Ad agencies and media platforms that may have been affected by Procter & Gamble’s new attitude about advertising its products should expect more to come.
“Our agency reinvention has not only saved $1 billion over the last five years, it's also leading to more creativity, agility, and entrepreneurship, and helping to transform our organization and culture,” P&G’s chief brand officer, Marc Pritchard, told attendees at the Morgan Stanley Global Consumer & Retail Conference in New York earlier this week.
Some of that savings is coming from P&G decision to take ad functions, including creative, in-house.
“Secret [deodorant] no longer has an agency of record,” Pritchard said. With P&G’s do-it-yourself approach, the company is “producing ads for as little as a tenth of the costs — and in one month versus five.”
He showed the crowd an in-house-created Secret ad and then explained, “That was shot in Cincinnati. The opening scene was in P&G's home office. The producer is the associate brand director, the creative director is the brand manager. And it’s winning in market. Secret sales have consistently grown mid-single digits since in-sourcing this work.”
Like other major advertisers, P&G for several years has been rethinking the tenets of its marketing practices, particularly in the digital realm. Because P&G is the world’s largest advertiser, its ad strategy carries outsized importance.
Pritchard said the company’s first phase included demands for more accountability and transparency and an industry crackdown on ad fraud.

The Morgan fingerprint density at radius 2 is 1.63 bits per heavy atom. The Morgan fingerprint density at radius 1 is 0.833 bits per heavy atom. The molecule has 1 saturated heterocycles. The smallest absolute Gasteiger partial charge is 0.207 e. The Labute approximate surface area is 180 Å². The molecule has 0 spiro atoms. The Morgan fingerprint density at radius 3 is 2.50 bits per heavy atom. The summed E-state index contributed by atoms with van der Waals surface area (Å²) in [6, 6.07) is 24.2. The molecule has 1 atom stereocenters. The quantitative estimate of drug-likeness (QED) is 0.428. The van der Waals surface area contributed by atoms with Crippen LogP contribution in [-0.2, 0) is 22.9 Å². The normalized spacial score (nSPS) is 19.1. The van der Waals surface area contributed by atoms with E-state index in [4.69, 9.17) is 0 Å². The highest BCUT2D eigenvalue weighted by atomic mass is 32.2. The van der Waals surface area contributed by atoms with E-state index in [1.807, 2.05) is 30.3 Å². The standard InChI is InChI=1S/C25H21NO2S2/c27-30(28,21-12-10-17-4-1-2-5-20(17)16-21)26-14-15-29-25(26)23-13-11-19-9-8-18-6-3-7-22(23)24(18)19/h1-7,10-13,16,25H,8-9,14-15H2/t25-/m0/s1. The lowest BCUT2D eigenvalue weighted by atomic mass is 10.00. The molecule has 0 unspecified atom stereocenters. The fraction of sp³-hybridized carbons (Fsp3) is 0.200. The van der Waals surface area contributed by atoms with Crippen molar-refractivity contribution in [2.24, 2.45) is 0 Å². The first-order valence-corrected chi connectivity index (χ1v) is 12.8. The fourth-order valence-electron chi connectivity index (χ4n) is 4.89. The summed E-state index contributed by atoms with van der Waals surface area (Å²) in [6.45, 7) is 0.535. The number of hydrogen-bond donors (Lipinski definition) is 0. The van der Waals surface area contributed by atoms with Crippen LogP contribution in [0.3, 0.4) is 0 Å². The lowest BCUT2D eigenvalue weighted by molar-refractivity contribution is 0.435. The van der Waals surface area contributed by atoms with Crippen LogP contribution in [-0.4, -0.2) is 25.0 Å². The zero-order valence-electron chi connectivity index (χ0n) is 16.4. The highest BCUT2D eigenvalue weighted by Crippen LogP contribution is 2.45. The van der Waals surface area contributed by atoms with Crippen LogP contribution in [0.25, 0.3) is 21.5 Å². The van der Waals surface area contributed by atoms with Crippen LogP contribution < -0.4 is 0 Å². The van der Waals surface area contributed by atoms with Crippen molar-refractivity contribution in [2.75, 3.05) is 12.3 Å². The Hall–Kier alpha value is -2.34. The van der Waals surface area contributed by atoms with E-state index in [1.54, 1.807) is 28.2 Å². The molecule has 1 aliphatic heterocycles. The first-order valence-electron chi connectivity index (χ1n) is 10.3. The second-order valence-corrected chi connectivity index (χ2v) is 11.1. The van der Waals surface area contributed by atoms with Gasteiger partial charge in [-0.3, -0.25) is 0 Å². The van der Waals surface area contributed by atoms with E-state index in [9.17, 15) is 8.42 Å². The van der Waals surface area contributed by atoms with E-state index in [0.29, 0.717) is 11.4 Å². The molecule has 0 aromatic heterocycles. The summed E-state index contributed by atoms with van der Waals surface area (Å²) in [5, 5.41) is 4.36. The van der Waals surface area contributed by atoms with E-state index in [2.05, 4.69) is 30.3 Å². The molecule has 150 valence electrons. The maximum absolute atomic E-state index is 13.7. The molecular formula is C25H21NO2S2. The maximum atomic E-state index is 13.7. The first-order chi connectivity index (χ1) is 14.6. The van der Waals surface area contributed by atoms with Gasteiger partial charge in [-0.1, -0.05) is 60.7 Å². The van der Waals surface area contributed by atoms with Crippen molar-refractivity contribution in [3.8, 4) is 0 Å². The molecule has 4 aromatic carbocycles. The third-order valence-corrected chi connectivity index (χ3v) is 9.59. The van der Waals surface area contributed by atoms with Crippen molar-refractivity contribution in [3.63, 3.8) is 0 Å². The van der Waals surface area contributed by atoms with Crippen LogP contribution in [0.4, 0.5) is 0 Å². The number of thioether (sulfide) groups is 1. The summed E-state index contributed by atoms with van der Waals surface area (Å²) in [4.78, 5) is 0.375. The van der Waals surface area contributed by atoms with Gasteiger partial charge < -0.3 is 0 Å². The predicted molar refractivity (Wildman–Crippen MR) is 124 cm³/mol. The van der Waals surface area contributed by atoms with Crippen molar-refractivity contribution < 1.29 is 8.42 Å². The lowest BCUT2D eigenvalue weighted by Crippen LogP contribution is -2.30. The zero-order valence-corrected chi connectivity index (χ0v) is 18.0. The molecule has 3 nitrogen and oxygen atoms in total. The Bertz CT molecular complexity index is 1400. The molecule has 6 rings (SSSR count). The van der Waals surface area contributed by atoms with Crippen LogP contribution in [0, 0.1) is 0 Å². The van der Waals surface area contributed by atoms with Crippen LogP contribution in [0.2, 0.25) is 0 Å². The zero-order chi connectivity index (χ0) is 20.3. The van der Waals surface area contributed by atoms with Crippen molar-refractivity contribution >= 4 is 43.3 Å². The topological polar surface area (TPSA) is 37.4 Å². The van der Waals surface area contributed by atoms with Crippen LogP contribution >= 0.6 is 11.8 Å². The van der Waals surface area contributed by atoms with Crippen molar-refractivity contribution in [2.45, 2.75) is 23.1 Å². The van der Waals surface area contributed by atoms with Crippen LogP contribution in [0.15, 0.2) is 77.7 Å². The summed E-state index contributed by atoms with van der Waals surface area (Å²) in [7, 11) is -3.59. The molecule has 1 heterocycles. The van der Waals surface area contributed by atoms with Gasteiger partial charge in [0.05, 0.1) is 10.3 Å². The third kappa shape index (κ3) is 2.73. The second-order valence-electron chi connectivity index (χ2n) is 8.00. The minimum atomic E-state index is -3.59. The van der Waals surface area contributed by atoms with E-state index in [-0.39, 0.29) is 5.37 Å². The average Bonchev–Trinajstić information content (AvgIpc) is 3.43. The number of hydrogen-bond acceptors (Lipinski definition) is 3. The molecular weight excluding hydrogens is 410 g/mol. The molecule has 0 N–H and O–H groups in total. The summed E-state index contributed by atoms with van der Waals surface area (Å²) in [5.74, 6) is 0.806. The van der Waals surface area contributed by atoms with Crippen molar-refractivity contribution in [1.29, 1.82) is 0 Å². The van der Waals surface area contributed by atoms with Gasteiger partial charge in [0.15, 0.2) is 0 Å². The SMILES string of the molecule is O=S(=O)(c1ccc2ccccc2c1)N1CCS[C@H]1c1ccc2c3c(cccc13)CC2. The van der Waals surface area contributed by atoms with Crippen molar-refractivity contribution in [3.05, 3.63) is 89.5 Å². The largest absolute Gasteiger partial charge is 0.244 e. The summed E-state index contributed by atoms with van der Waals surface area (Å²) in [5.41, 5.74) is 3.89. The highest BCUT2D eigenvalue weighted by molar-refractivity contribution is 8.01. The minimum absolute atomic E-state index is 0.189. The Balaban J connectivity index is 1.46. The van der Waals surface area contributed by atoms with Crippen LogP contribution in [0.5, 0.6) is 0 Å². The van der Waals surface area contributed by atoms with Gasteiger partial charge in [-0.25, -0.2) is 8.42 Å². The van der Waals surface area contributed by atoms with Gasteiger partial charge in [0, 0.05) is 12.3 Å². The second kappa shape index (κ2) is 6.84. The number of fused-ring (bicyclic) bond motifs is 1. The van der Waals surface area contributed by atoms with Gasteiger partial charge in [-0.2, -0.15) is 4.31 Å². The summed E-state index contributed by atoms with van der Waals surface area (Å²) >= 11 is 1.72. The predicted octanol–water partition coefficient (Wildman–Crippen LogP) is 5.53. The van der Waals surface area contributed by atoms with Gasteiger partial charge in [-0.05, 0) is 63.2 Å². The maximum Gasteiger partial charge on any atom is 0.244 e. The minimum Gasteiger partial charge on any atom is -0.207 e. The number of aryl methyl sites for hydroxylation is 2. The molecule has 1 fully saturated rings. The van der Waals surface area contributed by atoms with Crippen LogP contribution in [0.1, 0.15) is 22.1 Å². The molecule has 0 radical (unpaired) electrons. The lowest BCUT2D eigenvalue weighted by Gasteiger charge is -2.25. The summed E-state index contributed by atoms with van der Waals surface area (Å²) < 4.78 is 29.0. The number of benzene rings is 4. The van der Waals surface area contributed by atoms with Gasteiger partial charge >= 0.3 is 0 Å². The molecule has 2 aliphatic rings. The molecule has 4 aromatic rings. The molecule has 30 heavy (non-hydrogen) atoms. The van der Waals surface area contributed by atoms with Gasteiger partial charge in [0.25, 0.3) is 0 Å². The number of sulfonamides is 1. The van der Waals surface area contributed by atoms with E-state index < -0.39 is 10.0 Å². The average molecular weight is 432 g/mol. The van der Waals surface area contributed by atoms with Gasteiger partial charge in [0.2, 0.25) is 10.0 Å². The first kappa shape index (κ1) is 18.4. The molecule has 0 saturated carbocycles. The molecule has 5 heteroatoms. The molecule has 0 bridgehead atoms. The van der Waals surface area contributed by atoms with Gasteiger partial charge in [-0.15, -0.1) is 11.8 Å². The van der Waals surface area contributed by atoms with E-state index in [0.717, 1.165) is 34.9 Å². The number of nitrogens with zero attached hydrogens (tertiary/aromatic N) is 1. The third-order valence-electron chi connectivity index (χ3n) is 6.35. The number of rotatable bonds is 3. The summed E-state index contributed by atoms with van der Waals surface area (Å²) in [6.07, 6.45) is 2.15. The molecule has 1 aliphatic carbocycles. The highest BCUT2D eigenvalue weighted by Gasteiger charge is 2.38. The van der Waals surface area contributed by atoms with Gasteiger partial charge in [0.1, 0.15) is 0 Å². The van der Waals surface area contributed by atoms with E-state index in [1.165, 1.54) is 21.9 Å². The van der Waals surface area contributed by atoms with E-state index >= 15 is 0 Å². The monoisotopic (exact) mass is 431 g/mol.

“The first step is largely complete, and it exposed substantial waste,” he said. “So we reduced wasteful spending and reinvested it back into better-performing media.”
Now he said,“We're reinventing media, moving from mass blasting with a lot of waste to mass reach with a one-to-one precision through data, analytics, and digital technology,” Pritchard said.
A lot of that reinvention, he said, involves P&G’s efforts to build a consumer database that “enables moving from generic audiences to what we call smart audiences,” culled from from collecting demographic and behavioral characteristics,
The company’s greatest success with that approach so far has been in China, where 80% of P&G’s ad buys come via programmatic. He said P&G reduced waste there by 30% last year, while increasing the number of people reached by 50%.
The company found the opposite of that precision when it analyzed TV set-top data in the U.S. and discovered that Tide spots were “reaching the same household as many as 22 times a month,” said Pritchard. “So [we] cut off the excess and placed ads with greater precision in programs to avoid the annoying experience of seeing the same ad over and over and over again.”